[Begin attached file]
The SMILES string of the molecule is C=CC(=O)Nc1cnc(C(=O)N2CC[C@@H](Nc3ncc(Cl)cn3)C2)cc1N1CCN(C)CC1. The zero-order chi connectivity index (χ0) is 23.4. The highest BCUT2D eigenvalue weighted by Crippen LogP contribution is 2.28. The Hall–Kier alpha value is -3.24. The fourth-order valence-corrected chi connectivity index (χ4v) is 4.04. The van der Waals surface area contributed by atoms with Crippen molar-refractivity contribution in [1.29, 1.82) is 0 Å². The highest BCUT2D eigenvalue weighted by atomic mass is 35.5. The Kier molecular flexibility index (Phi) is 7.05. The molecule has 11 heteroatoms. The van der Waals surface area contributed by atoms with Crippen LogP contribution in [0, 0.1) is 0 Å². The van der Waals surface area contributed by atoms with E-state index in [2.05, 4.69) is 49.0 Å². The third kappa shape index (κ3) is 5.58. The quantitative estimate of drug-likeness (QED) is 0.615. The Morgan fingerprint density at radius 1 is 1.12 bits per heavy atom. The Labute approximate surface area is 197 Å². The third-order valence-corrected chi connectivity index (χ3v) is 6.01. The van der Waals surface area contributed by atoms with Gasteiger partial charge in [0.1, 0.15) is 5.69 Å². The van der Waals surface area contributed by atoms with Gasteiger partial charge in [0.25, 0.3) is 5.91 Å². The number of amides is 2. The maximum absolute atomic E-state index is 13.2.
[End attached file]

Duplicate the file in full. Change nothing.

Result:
The SMILES string of the molecule is C=CC(=O)Nc1cnc(C(=O)N2CC[C@@H](Nc3ncc(Cl)cn3)C2)cc1N1CCN(C)CC1. The zero-order chi connectivity index (χ0) is 23.4. The highest BCUT2D eigenvalue weighted by Crippen LogP contribution is 2.28. The Hall–Kier alpha value is -3.24. The fourth-order valence-corrected chi connectivity index (χ4v) is 4.04. The van der Waals surface area contributed by atoms with Crippen molar-refractivity contribution in [1.29, 1.82) is 0 Å². The highest BCUT2D eigenvalue weighted by atomic mass is 35.5. The Kier molecular flexibility index (Phi) is 7.05. The molecule has 11 heteroatoms. The van der Waals surface area contributed by atoms with Crippen LogP contribution in [0, 0.1) is 0 Å². The van der Waals surface area contributed by atoms with E-state index in [2.05, 4.69) is 49.0 Å². The third kappa shape index (κ3) is 5.58. The quantitative estimate of drug-likeness (QED) is 0.615. The Morgan fingerprint density at radius 1 is 1.12 bits per heavy atom. The Labute approximate surface area is 197 Å². The third-order valence-corrected chi connectivity index (χ3v) is 6.01. The van der Waals surface area contributed by atoms with Gasteiger partial charge in [0.1, 0.15) is 5.69 Å². The van der Waals surface area contributed by atoms with Gasteiger partial charge in [0.25, 0.3) is 5.91 Å². The number of amides is 2. The maximum absolute atomic E-state index is 13.2.